Some readers may find it hard to get past these. For what it’s worth, I find them more fascinatingly revealing of the times (the series was published between 1984 and 2008) than I do irredeemably offensive.
My advice: get stuck in, judge for yourself.
on 1 June 2014
The DI Frost in this novel is nothing like the TV series. He's more un-'PC' and occasionally sexist by today's standards, but even so he's more human and actually funnier and more likeable.
Even though he's got his faults, anyone that criticises him unnecessarily gets the appropriate look from the other officers because they know he doesn't mean anything maliciously but more importantly, he's a good copper with a heart of gold, in spite of those faults.
The ongoing issues with divisional Commander Mullett and the friendly banter with colleagues makes Frost a far more likeable and realistic character.
I fully intend to go through the entire novel series and wish there were more in the series.
on 23 June 2011
Ventured into these bacause i've been watching episodes of the TV series recently. I was suprised to find out that that there were so few books written in the series considering the number of TV episodes.
Anyway, as to the book. I loved it. I love the way other crimes, some minor, some not, are intertwined with the main plot. I also think that Wingfield is a master of well drawn, realistic charactersisation. It is after all the interaction between the characters which elevates this above your average detective novel. The humour provides a release valve for the darkness that pervades the world they inhabit. The actions of the character are human and believeable as the hero(s) are often as flawed as the criminals, case in point, Frost's actions when he discovers the pornography in the book and his rather off colour sense of humour.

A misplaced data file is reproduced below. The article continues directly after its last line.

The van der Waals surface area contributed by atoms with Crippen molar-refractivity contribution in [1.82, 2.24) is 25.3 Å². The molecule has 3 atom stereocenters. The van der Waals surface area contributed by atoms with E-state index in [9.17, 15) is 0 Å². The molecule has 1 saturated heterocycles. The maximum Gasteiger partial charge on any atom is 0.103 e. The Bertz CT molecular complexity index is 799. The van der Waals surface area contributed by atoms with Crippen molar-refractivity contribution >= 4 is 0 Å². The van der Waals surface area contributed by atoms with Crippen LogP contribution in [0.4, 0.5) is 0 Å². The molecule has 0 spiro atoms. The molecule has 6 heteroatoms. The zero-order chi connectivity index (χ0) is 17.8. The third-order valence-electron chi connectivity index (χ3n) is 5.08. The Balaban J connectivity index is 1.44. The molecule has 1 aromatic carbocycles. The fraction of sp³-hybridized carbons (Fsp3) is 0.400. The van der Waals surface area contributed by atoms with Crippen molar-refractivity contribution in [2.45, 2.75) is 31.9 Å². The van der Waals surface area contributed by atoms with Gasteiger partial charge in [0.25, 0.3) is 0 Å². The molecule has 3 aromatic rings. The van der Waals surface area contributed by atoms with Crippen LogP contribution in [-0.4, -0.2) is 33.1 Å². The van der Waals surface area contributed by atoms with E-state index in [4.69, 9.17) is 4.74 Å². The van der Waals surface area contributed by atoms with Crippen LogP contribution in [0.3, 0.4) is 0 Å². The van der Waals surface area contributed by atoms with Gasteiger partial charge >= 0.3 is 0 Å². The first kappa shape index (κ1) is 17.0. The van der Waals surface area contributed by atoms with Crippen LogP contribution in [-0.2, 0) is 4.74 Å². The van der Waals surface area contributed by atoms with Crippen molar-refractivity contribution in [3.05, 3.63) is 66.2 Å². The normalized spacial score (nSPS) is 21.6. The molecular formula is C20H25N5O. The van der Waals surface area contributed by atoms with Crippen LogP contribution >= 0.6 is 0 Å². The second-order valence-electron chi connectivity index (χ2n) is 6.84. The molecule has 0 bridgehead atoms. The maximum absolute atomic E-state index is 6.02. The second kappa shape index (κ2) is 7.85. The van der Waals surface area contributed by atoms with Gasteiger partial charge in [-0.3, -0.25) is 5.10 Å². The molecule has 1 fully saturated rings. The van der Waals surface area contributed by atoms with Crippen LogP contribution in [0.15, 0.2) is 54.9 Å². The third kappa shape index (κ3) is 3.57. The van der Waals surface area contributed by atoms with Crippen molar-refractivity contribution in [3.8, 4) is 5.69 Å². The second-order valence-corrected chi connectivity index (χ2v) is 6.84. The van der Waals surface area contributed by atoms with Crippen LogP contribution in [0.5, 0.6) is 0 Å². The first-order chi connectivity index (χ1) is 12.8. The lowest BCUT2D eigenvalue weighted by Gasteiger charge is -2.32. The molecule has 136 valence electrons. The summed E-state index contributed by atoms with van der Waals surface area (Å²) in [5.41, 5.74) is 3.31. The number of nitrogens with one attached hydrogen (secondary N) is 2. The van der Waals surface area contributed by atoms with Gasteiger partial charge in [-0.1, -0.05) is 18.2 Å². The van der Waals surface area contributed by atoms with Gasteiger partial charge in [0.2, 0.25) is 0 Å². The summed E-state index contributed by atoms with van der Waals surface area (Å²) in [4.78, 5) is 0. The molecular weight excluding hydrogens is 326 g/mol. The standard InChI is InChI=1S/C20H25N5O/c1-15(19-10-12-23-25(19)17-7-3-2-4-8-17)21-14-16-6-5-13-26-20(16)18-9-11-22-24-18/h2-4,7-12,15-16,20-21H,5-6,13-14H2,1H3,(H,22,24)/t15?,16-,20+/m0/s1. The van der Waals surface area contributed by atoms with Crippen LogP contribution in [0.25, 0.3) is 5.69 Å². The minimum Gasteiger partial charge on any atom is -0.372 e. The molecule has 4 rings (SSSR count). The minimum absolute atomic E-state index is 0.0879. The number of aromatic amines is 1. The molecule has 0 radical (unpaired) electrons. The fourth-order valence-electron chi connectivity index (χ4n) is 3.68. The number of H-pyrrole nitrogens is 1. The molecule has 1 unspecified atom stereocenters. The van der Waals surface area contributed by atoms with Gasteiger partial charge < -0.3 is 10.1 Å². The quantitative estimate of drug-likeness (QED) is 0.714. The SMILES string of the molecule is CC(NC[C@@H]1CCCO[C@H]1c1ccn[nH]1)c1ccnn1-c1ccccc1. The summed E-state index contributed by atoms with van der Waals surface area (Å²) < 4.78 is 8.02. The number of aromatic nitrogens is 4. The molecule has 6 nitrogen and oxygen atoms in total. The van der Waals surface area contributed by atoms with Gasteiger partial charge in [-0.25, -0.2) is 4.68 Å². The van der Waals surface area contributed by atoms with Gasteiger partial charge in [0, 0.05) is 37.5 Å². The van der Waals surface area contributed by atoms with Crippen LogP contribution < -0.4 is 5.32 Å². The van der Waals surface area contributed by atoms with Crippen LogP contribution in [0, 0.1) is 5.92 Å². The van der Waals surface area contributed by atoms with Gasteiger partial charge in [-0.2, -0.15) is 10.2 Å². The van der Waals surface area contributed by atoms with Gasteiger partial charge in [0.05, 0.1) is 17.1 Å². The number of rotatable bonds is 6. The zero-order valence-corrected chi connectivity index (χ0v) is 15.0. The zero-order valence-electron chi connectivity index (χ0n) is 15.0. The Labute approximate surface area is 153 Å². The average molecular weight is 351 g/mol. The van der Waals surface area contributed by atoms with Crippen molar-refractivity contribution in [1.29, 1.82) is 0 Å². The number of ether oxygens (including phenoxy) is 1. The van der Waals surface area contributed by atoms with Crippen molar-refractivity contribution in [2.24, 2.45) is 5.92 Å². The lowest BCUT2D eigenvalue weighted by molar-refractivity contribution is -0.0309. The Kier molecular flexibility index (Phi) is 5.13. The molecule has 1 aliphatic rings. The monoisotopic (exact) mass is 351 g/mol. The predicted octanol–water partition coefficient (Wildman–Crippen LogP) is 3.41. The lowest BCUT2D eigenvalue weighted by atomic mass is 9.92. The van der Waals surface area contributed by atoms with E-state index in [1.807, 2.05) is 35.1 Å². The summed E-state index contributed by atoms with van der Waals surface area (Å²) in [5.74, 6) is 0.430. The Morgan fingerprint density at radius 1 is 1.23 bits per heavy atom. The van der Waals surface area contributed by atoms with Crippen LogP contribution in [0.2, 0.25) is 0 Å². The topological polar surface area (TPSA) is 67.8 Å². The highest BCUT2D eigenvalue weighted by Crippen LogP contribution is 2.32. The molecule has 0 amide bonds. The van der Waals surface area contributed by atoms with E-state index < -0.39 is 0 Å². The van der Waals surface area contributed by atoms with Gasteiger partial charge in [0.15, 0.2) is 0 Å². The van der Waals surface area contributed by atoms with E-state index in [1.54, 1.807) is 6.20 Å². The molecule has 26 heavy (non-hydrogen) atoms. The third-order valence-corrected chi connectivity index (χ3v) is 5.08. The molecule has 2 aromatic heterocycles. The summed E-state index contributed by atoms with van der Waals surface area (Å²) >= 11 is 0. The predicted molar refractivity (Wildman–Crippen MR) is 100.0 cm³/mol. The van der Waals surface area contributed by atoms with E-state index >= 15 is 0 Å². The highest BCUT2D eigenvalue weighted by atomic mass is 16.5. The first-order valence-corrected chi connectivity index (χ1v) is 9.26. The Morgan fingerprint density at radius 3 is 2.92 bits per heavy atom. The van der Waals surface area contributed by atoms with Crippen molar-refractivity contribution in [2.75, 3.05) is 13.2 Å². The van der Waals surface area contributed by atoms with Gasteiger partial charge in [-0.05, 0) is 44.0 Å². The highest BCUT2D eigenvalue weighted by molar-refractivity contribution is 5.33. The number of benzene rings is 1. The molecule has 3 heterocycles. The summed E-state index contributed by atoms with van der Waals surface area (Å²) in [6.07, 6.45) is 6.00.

Just going back to the TV series, i have to say they have done a remarkable job of translating this to the screen. Although the main character in the novels exibits more self doubt and is much harsher about his qualities as a policeman outside of 'nose' or intuition. He's also cruder and less cuddly and more petulant than the David Jason portrayal. I'm now looking forward to the other books and the new prequal about to hit the shops.
on 24 December 2009
I enjoyed the book. The story is condensed and involved me. I liked the build up and the way Frost's character is portrayed, with all his flaws and weaknesses. It makes a refreshing change to have a detective who falls short of expectations of his nearest and dearest and admits to unhappy family life.
After a brilliant start and engaging first few chapters the story was dilluted and the suspense lost only to recover in the later chapters.
I did not like that the decisions that Frost took were based mostly on his intuition (no powers of deduction, alas). I did not enjoy the erotic scenes between the characters either and did find that these do not fit within the story, hence the 4 star rating.
Overall, this is a good book to curl up with at Christmas.